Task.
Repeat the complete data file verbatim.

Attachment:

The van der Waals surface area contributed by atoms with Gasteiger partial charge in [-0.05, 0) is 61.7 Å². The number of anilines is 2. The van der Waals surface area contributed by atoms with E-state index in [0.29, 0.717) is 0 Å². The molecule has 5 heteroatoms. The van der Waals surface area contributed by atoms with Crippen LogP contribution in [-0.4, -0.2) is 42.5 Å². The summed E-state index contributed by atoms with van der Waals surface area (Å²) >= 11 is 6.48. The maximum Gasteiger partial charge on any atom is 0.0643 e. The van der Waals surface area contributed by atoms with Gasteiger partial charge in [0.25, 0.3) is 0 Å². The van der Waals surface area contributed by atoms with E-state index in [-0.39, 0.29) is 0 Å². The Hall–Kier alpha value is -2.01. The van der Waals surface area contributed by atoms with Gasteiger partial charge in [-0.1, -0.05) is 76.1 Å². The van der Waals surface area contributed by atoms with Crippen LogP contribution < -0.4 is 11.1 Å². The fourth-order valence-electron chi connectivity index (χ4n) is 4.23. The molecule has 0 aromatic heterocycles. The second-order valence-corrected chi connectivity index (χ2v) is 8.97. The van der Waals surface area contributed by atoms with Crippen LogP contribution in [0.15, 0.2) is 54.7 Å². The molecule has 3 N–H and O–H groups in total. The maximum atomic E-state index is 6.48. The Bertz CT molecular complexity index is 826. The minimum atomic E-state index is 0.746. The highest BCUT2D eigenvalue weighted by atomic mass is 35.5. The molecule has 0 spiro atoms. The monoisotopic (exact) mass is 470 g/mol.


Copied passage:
The van der Waals surface area contributed by atoms with Gasteiger partial charge in [-0.05, 0) is 61.7 Å². The number of anilines is 2. The van der Waals surface area contributed by atoms with E-state index in [0.29, 0.717) is 0 Å². The molecule has 5 heteroatoms. The van der Waals surface area contributed by atoms with Crippen LogP contribution in [-0.4, -0.2) is 42.5 Å². The summed E-state index contributed by atoms with van der Waals surface area (Å²) >= 11 is 6.48. The maximum Gasteiger partial charge on any atom is 0.0643 e. The van der Waals surface area contributed by atoms with Gasteiger partial charge in [0.25, 0.3) is 0 Å². The van der Waals surface area contributed by atoms with E-state index in [-0.39, 0.29) is 0 Å². The Hall–Kier alpha value is -2.01. The van der Waals surface area contributed by atoms with Gasteiger partial charge in [-0.1, -0.05) is 76.1 Å². The van der Waals surface area contributed by atoms with Crippen LogP contribution < -0.4 is 11.1 Å². The fourth-order valence-electron chi connectivity index (χ4n) is 4.23. The molecule has 0 aromatic heterocycles. The second-order valence-corrected chi connectivity index (χ2v) is 8.97. The van der Waals surface area contributed by atoms with Crippen LogP contribution in [0.15, 0.2) is 54.7 Å². The molecule has 3 N–H and O–H groups in total. The maximum atomic E-state index is 6.48. The Bertz CT molecular complexity index is 826. The minimum atomic E-state index is 0.746. The highest BCUT2D eigenvalue weighted by atomic mass is 35.5. The molecule has 0 spiro atoms. The monoisotopic (exact) mass is 470 g/mol.